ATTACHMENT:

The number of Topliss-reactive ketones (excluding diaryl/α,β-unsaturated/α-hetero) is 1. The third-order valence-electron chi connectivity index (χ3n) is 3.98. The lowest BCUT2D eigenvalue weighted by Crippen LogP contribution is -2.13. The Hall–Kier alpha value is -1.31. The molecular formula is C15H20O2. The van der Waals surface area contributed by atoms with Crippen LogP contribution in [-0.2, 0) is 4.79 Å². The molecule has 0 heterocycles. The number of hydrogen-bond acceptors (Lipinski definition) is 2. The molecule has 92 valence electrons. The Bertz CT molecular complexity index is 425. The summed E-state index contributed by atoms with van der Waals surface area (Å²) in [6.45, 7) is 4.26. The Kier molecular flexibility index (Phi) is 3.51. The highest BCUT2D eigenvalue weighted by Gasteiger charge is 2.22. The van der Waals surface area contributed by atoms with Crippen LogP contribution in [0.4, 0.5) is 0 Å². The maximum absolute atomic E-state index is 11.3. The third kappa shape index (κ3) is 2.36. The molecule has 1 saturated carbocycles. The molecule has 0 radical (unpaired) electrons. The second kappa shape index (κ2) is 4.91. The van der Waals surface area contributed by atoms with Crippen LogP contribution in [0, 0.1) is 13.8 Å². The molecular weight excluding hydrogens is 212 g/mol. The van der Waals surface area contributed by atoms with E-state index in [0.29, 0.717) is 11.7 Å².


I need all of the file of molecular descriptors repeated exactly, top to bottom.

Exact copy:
The number of Topliss-reactive ketones (excluding diaryl/α,β-unsaturated/α-hetero) is 1. The third-order valence-electron chi connectivity index (χ3n) is 3.98. The lowest BCUT2D eigenvalue weighted by Crippen LogP contribution is -2.13. The Hall–Kier alpha value is -1.31. The molecular formula is C15H20O2. The van der Waals surface area contributed by atoms with Crippen LogP contribution in [-0.2, 0) is 4.79 Å². The molecule has 0 heterocycles. The number of hydrogen-bond acceptors (Lipinski definition) is 2. The molecule has 92 valence electrons. The Bertz CT molecular complexity index is 425. The summed E-state index contributed by atoms with van der Waals surface area (Å²) in [6.45, 7) is 4.26. The Kier molecular flexibility index (Phi) is 3.51. The highest BCUT2D eigenvalue weighted by Gasteiger charge is 2.22. The van der Waals surface area contributed by atoms with Crippen LogP contribution in [0.4, 0.5) is 0 Å². The maximum absolute atomic E-state index is 11.3. The third kappa shape index (κ3) is 2.36. The molecule has 1 saturated carbocycles. The molecule has 0 radical (unpaired) electrons. The second kappa shape index (κ2) is 4.91. The van der Waals surface area contributed by atoms with Crippen LogP contribution in [0, 0.1) is 13.8 Å². The molecular weight excluding hydrogens is 212 g/mol. The van der Waals surface area contributed by atoms with E-state index in [0.29, 0.717) is 11.7 Å².